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The Case for Believability

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Is Deeper than You’d Think—Especially for Those Outside Your Tribe


We believe words in context

I try to help clients understand the limits of their messaging. After we get past the glory of the features (many would stop there and pronounce their marketing “Done!”), we get to benefits. That’s a good place to hang because we are facing outward: how this product/service will help their customer accomplish X. For my medical device clients, after getting beyond the glory of the features, our conversation turns to the benefit promises that can ring true and still be within the legal and regulatory parameters, and still be within what the journal articles support. And still make emotional sense to their intended customer.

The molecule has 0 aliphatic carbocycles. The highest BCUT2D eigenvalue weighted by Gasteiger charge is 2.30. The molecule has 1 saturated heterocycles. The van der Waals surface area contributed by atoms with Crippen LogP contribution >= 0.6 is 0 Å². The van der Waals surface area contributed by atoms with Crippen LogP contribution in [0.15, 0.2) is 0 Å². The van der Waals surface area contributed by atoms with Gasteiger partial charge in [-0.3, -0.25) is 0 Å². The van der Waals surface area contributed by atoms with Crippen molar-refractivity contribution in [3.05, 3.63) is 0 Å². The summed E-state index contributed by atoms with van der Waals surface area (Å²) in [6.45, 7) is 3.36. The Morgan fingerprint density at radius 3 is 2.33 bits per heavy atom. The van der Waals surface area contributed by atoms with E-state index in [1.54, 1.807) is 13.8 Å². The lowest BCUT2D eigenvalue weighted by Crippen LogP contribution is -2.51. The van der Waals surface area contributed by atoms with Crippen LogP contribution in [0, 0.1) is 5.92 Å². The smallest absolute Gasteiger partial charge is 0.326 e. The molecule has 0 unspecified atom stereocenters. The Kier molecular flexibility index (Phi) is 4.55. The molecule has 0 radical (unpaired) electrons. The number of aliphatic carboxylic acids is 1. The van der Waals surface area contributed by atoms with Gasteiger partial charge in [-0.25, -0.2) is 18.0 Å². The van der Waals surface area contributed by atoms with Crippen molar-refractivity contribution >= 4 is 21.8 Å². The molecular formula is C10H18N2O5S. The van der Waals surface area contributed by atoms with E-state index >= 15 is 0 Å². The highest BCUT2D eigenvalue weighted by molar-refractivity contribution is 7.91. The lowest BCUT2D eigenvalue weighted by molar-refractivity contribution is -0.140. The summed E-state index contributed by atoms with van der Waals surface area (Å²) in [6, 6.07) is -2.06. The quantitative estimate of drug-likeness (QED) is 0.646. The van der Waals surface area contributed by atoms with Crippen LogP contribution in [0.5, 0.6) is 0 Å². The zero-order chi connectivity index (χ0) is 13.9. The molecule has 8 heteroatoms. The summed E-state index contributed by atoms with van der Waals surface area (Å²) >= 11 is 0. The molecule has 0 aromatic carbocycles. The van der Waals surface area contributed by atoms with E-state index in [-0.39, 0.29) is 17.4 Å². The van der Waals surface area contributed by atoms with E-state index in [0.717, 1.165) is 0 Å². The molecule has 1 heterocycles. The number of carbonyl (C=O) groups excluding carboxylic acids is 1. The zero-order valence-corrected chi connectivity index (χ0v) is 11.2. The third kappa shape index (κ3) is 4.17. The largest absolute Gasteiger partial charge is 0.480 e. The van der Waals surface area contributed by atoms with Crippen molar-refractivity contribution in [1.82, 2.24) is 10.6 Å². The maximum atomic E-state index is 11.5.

Beyond benefits and features, a message is believable because it comes from a much deeper place of fit and truth. A message becomes believable when it suddenly snaps in place with the other factors we already know. The best copywriting does this: it offers words (really ideas) that help place the benefit message into a frame that suddenly makes all sorts of sense.

That snap is why we believe anything. Words “ring true” when we see how they fit our context, where we live. So when we want someone to believe us, we find ourselves building out the context so they can see how and why this idea fits. This is time-consuming when you are talking with someone from outside your tribe, because they don’t see things the way you see them. They have not been inculcated in your doctrine of how we see things around here.

I guess that’s why it’s easier to mostly hide in my tribe.


Image credit: Christopher David White via 2headedsnake

Written by kirkistan

December 14, 2012 at 9:46 am

Posted in Brand Promise, copywriting

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